As I work toward bringing together the reissue of Roger C. Reale’s Radioactive and its unreleased followup LP, I’m reminded of this CD I compiled way back in 2001. There are similarities – both Connecticut acts recorded at Trod Nossel studios, both had catalogs mired in hard feelings and missed opportunities. As a third party, my job in both cases was to acknowledge the issues that kept the music locked away, but to find a way to transcend those issues and get the music out there.
I first heard The Wildweed’s hit No Good To Cry via The Reducers. We were recording what would become their Shinola LP at Trod Nossel. Not aware of all the studio history, the band mentioned that one of the song’s they were recording took its rhythmic inspiration from The Wildweeds track, recorded in the very same room. I investigated and soon after started collecting all of The Wildweeds original 45s I could find. Later on I realized the 45s would compile into a great LP, unaware that there was a treasure trove of unreleased material that would eventually fill out the compilation CD.
In 2001 I pitched the idea of a Wildweeds compilation to Michael Shelley, who was starting up a record label with Dean Brownrout, of Big Deal Records fame. In the case of The Wildweeds, the timing was right to license the music for release, but thirty year old grudges kept us from getting access to images, interviews and cooperation of the band members. Persistence, patience and a genuine desire to present the music in its best possible light paid off. Michael and I set up a sit-down reunion with the band and they shared plenty of laughs and many, many stories. Along with their terrific music, the package we put together presented their story, pictures and memories with the honesty and integrity The Wildweeds deserved.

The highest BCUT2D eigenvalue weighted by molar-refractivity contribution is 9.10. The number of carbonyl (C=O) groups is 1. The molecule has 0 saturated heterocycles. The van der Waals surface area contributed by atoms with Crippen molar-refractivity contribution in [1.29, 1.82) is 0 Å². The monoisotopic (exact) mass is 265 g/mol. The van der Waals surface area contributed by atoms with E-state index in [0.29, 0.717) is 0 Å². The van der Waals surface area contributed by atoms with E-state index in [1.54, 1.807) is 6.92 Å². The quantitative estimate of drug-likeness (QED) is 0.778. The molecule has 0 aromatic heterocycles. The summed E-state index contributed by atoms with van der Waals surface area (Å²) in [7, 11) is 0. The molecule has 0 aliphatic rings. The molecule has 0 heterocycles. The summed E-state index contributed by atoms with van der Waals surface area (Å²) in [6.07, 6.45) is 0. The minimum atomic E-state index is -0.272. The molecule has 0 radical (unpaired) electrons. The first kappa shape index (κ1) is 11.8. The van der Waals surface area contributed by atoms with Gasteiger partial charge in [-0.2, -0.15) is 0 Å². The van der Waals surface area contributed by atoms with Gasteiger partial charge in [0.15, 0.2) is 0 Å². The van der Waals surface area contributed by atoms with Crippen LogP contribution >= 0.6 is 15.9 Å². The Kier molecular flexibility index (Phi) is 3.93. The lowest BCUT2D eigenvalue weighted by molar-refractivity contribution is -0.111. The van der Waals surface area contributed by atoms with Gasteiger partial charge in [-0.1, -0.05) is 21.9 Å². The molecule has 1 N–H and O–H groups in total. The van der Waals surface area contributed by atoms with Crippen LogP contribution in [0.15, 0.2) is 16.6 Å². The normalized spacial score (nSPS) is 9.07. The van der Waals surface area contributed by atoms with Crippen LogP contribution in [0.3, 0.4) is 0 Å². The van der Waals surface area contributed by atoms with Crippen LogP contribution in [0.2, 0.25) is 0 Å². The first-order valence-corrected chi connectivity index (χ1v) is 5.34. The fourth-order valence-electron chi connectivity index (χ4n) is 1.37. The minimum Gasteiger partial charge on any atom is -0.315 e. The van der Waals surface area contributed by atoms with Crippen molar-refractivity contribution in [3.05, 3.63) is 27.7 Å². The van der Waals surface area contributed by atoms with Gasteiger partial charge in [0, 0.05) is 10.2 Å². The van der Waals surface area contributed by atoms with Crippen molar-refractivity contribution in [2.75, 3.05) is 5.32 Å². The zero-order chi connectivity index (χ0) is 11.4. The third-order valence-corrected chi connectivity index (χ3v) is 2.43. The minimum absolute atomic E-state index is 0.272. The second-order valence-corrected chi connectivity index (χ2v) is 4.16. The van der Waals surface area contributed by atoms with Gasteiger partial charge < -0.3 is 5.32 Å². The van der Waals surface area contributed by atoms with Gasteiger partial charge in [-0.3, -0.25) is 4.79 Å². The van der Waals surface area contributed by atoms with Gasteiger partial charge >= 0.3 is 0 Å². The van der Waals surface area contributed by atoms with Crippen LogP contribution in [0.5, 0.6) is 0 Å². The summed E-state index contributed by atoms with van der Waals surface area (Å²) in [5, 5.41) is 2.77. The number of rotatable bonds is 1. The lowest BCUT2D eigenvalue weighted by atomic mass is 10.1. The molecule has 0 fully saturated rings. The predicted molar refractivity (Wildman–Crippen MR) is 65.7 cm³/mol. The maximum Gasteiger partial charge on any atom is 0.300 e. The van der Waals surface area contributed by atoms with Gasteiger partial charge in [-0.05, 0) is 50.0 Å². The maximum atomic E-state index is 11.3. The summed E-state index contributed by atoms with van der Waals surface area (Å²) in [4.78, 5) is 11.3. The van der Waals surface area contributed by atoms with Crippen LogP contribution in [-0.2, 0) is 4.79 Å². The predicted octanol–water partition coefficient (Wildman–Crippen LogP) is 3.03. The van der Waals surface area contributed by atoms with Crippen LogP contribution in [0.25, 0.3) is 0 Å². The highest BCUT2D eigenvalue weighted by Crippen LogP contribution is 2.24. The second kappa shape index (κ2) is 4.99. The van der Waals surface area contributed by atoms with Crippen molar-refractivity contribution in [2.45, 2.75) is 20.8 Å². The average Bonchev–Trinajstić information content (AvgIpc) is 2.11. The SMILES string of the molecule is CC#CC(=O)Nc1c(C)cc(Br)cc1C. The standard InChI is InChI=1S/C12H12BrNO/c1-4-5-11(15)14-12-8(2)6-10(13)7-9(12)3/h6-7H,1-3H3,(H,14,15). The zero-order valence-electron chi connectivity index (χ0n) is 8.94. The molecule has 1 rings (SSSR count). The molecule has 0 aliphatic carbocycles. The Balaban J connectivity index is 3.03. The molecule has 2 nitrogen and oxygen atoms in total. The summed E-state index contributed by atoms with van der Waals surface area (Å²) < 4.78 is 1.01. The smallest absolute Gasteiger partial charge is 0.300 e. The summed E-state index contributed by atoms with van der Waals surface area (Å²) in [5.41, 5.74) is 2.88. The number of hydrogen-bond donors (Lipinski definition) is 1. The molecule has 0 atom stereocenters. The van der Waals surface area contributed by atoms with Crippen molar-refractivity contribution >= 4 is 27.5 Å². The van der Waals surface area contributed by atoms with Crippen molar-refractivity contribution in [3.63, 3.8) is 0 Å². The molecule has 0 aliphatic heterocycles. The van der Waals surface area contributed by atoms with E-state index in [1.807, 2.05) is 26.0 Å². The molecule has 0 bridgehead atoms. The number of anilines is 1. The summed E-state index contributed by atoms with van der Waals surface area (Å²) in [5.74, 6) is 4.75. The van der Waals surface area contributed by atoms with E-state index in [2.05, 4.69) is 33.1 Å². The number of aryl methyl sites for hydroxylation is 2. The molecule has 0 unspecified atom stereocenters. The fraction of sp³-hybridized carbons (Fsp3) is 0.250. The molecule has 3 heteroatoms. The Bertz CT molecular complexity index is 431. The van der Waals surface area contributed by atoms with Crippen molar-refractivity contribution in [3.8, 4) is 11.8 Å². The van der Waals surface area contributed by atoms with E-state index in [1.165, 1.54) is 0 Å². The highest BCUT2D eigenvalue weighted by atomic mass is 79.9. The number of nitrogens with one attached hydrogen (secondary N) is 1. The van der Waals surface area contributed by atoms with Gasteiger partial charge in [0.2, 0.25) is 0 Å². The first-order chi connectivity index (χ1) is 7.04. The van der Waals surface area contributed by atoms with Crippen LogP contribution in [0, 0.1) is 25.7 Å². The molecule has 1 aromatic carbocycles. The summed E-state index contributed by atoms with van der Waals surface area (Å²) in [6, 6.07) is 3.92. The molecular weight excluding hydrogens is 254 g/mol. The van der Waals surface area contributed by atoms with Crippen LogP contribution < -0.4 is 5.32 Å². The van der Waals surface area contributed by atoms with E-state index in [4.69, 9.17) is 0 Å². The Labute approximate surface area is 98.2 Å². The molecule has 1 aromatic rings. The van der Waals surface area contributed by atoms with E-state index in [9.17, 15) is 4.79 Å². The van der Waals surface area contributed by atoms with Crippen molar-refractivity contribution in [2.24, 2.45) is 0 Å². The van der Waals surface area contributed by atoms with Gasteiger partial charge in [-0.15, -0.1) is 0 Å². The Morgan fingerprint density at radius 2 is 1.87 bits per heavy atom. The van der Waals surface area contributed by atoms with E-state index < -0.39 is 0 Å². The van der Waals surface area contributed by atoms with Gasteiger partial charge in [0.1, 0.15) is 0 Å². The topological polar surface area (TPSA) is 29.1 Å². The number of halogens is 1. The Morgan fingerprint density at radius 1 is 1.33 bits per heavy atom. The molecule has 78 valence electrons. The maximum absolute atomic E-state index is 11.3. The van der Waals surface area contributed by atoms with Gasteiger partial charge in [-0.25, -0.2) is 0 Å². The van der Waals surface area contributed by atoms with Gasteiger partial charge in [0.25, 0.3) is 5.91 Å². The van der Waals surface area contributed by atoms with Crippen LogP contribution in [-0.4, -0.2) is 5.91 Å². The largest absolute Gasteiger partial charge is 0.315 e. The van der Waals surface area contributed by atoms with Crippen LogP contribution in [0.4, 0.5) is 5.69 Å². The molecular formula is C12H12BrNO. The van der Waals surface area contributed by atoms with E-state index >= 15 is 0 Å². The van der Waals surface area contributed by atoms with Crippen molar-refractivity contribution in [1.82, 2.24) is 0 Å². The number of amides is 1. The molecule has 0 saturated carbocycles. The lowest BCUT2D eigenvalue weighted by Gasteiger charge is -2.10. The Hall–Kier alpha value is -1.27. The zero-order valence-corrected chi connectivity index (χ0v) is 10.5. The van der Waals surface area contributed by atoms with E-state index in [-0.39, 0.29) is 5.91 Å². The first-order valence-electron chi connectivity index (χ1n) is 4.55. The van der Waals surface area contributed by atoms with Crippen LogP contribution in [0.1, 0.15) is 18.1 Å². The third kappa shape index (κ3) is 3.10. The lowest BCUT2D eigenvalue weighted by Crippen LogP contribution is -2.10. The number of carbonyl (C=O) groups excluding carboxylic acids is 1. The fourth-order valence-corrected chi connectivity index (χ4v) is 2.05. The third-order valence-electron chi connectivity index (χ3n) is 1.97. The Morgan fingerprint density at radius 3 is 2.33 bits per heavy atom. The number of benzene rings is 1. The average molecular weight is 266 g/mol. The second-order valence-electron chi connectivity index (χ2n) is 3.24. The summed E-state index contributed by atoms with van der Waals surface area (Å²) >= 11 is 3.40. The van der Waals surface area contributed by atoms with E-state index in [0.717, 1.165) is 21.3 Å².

Unfortunately the Confidential Wildweeds CD is now out of print. I’ve made overtures to put out another issue of The Wildweeds tracks but as with all things, patience, persistence and maybe a little luck will win out.
I love producing music and music programs but this was a fascinating break from the recent normal – producing an interview with New York artist Sara VanDerBeek discussing her work and show at The Guggenheim Museum. Working with the folks at The Cooper Union was a blast, looking forward to more projects.
What a treat to get to know Don and his music over the last few months. The latest episode of Live at Fi features 5 songs from a fiery set recorded at The HiFi Bar last August. And I mean fiery, like up from a slow burn to a blaze and back down to a slow burn. I recall listening to the show live and grooving like crazy to the sound, then realized and remembered that it was all being recorded (uh, by me). Sometimes you get lucky.
All the songs are great but I have a special love for Solitaire, starting about 22:14 into the podcast. Now that’s how you sell a song.
Don’s also got a new album out called What It Is and you you should own it. Get the lossless version for fullest fidelity!
Episode two of The Live at Fi podcast has gone live and it’s a nice to see (hear, really) the show evolving and coming into itself. This episode is essentially a document of a very interesting live experiment. Ira Robbins, one of the prime movers behind Trouser Press magazine drew up a list of favorite songs from the past few decades, handed that list over to Tom Shad (NYC musician and scenester par excellence) who hand picked singers and a band to perform the songs live at The HiFi Bar. Kind of mix tape come to life and a terrific selection of songs and singers.
I love nights like this – it’s an opportunity to hear some familiar songs performed by a crew of artists that may be unfamiliar. In other words, a great way to discover a slew of talented performers in one night, the equivalent of months of club hopping.
For the podcast we picked seven favorite performances from the evening, then Mike Stuto recorded an interview with Ira Robbins and Tom Shad in the back room at HiFi to talk about how the night came together. Interestingly, Ira wasn’t able to attend the live show, which really just ends up making his perspective even more unique.
Recording these shows is always a little daunting. I never know exactly what’s coming up next, and honestly there’s not much I can do to control the recording once the show begins.
Colin Poellot did a fine job on the live mix, and any vocals and keyboards on the recording come from the live mix, augmented by a battery microphones placed by me to capture the live sound of the stage and the room without trickery. If you weren’t there, you’ll hopefully get that “You Are There” sensation.